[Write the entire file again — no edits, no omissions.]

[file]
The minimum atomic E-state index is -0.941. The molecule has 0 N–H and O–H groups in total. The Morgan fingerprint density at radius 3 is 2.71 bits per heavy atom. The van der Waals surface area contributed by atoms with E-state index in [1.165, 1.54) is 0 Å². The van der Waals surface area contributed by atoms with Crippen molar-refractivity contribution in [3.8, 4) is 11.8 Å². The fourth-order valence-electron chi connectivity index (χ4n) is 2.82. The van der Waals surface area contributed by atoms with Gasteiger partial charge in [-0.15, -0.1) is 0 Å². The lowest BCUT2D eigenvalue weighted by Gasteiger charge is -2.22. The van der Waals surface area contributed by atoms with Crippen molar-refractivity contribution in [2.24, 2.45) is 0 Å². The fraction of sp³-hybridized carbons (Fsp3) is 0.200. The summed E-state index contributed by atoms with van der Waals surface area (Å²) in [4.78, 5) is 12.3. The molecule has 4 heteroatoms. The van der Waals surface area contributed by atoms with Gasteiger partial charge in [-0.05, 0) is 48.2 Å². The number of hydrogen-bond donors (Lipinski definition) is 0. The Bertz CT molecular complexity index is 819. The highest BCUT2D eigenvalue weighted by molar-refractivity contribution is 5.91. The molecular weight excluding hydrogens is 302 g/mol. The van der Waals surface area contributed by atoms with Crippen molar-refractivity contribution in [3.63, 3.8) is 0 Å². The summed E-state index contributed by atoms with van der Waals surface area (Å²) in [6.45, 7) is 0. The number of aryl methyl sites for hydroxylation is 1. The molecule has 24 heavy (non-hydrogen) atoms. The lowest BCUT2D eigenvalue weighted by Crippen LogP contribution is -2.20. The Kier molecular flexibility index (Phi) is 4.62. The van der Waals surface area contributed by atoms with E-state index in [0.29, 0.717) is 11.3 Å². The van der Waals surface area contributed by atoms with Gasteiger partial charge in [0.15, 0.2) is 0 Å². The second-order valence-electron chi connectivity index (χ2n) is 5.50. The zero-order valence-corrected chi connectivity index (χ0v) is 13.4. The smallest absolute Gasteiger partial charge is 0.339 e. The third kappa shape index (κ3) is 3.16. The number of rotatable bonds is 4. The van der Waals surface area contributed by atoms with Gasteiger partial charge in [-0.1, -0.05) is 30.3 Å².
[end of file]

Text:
The minimum atomic E-state index is -0.941. The molecule has 0 N–H and O–H groups in total. The Morgan fingerprint density at radius 3 is 2.71 bits per heavy atom. The van der Waals surface area contributed by atoms with E-state index in [1.165, 1.54) is 0 Å². The van der Waals surface area contributed by atoms with Crippen molar-refractivity contribution in [3.8, 4) is 11.8 Å². The fourth-order valence-electron chi connectivity index (χ4n) is 2.82. The van der Waals surface area contributed by atoms with Gasteiger partial charge in [-0.15, -0.1) is 0 Å². The lowest BCUT2D eigenvalue weighted by Gasteiger charge is -2.22. The van der Waals surface area contributed by atoms with Crippen molar-refractivity contribution in [2.24, 2.45) is 0 Å². The fraction of sp³-hybridized carbons (Fsp3) is 0.200. The summed E-state index contributed by atoms with van der Waals surface area (Å²) in [4.78, 5) is 12.3. The molecule has 4 heteroatoms. The van der Waals surface area contributed by atoms with Gasteiger partial charge in [-0.05, 0) is 48.2 Å². The number of hydrogen-bond donors (Lipinski definition) is 0. The Bertz CT molecular complexity index is 819. The highest BCUT2D eigenvalue weighted by molar-refractivity contribution is 5.91. The molecular weight excluding hydrogens is 302 g/mol. The van der Waals surface area contributed by atoms with Crippen molar-refractivity contribution in [3.63, 3.8) is 0 Å². The summed E-state index contributed by atoms with van der Waals surface area (Å²) in [6.45, 7) is 0. The number of aryl methyl sites for hydroxylation is 1. The molecule has 24 heavy (non-hydrogen) atoms. The lowest BCUT2D eigenvalue weighted by Crippen LogP contribution is -2.20. The Kier molecular flexibility index (Phi) is 4.62. The van der Waals surface area contributed by atoms with E-state index in [0.29, 0.717) is 11.3 Å². The van der Waals surface area contributed by atoms with Gasteiger partial charge in [0.15, 0.2) is 0 Å². The second-order valence-electron chi connectivity index (χ2n) is 5.50. The zero-order valence-corrected chi connectivity index (χ0v) is 13.4. The smallest absolute Gasteiger partial charge is 0.339 e. The third kappa shape index (κ3) is 3.16. The number of rotatable bonds is 4. The van der Waals surface area contributed by atoms with Gasteiger partial charge in [-0.1, -0.05) is 30.3 Å².